GHS not implementing malaria vaccine trial’

The Ghana Health Service (GHS) has said the country is not implementing a malaria vaccine trial as is being speculated by anti-vaccine campaigners.

According to the service, Ghana was rather undertaking a three-year malaria vaccine implementation pilot, together with Malawi and Kenya.

Dubbed the Malaria Vaccine Implementation Programme (MVIP), what is currently being done is the delivery of Mosquirix or RTS,S, which is the newly licensed malaria vaccine, into the routine immunisation programmes of the various countries, to further assess its compatability with other immunisation programmes.

Data and information derived from the MVIP will inform a World Health Organisation (WHO) policy recommendation on the broader use of the vaccine.


The Director-General (DG) of the GHS, Dr Anthony Nsiah-Asare, who made this known in a telephone interview with the Daily Graphic yesterday, refuted the allegations made by some social media anti-vaccine campaigners, especially from the United States of America (USA) and Europe, that the country was undertaking a clinical trial of a new malaria vaccine.

He said a vaccine trial was a clinical trial that aimed at establishing the safety and efficacy of a vaccine prior to it being licensed.

However, he said, the RTS,S vaccine being used in the country had already undergone Phases I, II and III clinical trials and had been licensed by the WHO and approved by Ghana’s Food and Drugs Authority (FDA) for use in Ghana.

He said the Phase I trial was done 20 years ago among some United States Army volunteers to establish the safety of the vaccine, saying currently, the volunteers were still in healthy conditions.

The Phases II and III clinical trials, he said, were also done in 11 research sites in seven African countries, including Ghana at the Kintampo and Agogo research centres, with the phase III ending in 2014 after which the vaccine had since been licensed.

Introduction of vaccine

The DG of the GHS said currently, what was being done was the introduction of the vaccine in Ghana, Malawi and Kenya in phases.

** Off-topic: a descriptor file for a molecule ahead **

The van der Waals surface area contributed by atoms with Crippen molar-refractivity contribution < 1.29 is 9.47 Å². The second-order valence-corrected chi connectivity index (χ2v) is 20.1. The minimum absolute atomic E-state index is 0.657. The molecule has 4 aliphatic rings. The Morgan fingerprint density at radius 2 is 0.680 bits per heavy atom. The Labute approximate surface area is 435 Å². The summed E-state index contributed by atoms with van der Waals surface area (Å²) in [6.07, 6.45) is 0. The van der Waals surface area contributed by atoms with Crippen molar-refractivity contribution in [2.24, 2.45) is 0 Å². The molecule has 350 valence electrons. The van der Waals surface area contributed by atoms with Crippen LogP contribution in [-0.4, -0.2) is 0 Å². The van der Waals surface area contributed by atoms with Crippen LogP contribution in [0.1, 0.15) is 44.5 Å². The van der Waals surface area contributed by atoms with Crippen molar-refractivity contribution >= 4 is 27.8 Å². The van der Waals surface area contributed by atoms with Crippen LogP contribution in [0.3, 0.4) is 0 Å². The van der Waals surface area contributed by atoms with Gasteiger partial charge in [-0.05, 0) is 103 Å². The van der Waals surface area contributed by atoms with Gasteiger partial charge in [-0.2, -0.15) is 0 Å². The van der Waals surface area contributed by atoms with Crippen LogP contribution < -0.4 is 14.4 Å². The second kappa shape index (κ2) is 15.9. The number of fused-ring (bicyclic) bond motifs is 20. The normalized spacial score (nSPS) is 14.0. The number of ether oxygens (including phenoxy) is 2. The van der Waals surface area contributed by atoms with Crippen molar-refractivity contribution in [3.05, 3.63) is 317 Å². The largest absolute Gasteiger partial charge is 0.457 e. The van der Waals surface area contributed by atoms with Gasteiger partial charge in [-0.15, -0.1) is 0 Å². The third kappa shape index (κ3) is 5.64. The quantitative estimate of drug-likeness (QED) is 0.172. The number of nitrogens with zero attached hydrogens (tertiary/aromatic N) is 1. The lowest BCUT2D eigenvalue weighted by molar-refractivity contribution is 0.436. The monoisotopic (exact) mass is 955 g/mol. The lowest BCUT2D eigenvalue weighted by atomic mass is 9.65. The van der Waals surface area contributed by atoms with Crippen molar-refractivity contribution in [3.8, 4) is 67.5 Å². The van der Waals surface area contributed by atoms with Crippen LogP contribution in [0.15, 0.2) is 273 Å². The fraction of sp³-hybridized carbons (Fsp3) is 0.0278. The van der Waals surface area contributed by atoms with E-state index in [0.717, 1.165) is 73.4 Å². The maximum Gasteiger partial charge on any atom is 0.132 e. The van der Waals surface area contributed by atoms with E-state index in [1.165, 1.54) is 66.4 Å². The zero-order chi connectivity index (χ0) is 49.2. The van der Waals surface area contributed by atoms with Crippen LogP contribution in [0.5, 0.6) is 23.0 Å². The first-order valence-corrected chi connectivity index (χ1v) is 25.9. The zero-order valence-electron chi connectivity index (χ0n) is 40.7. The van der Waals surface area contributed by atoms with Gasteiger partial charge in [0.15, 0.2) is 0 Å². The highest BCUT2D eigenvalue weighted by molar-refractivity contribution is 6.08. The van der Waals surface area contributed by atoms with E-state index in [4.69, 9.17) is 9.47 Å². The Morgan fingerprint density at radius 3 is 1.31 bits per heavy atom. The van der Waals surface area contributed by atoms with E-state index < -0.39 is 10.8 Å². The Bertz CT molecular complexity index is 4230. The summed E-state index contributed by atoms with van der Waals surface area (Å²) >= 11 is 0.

In Ghana, the vaccine, which was introduced on May 1, 2019, was being implemented in the Bono, Ahafo, Bono East, Volta, Oti and Central regions, where, according to Dr Nsiah-Asare, malaria was endemic.

The first batch of the vaccines, constituting 400,000 doses, had been delivered to Ghana by the WHO for the start of the three-year pilot.

The vaccine acts against plasmodium falciparum, the most deadly malaria parasite in the world and the most prevalent in Africa.

Dr Nsiah-Asare said after the piloting of the vaccine over a period of time, it would be evaluated for use as a complementary malaria control tool that could be added to, but would not replace the core package of WHO-recommended preventive, diagnostic and treatment measures such as the use of bed-nets and insecticides.

He said due to the negative work of the social media anti-vaccine campaigners, the USA, particularly Brooklyn, was battling with the outbreak of measles as some parents were deceived into not vaccinating their children.

Ghana, he said, eradicated measles because of vaccines, as scores of children died needlessly at major hospitals in the 1970’s and 1980’s because of measles “but no death has been recorded in Ghana in the last 15 years all thanks to vaccines”.

He said in Ghana today, children were protected against over 13 deadly childhood diseases, including dipyheria, measles, poliomyelitis and diarrhoea, all because of vaccines.

He advised that immunisation was the best solution to childhood survival against killer diseases such as malaria, measles and polio, adding that no parent should deny their child the right to live by listening to these anti-vaccine campaigners.

Dr Nsiah-Asare said children under five, who had low immune systems, would die needlessly if nothing was done through immunisation to save their lives.

Results of the phase III RTS,S trial

The Phase III trial, conducted from 2009 to 2014, enrolled approximately 15,000 young children and infants in seven sub-Saharan African countries, including Ghana.

The results were that among children aged five to 17 months who received four doses of RTS,S, approximately four in 10, that is 39 per cent of cases of malaria, were prevented and about three in 10, that is 29 per cent cases of severe malaria, were also reduced.

There was also a 37.2 per cent reduction in overall malaria-related hospital admissions due to malaria or severe anaemia.

The vaccine also reduced the need for blood transfusions, which were required to treat life-threatening malaria anaemia by 29 per cent.



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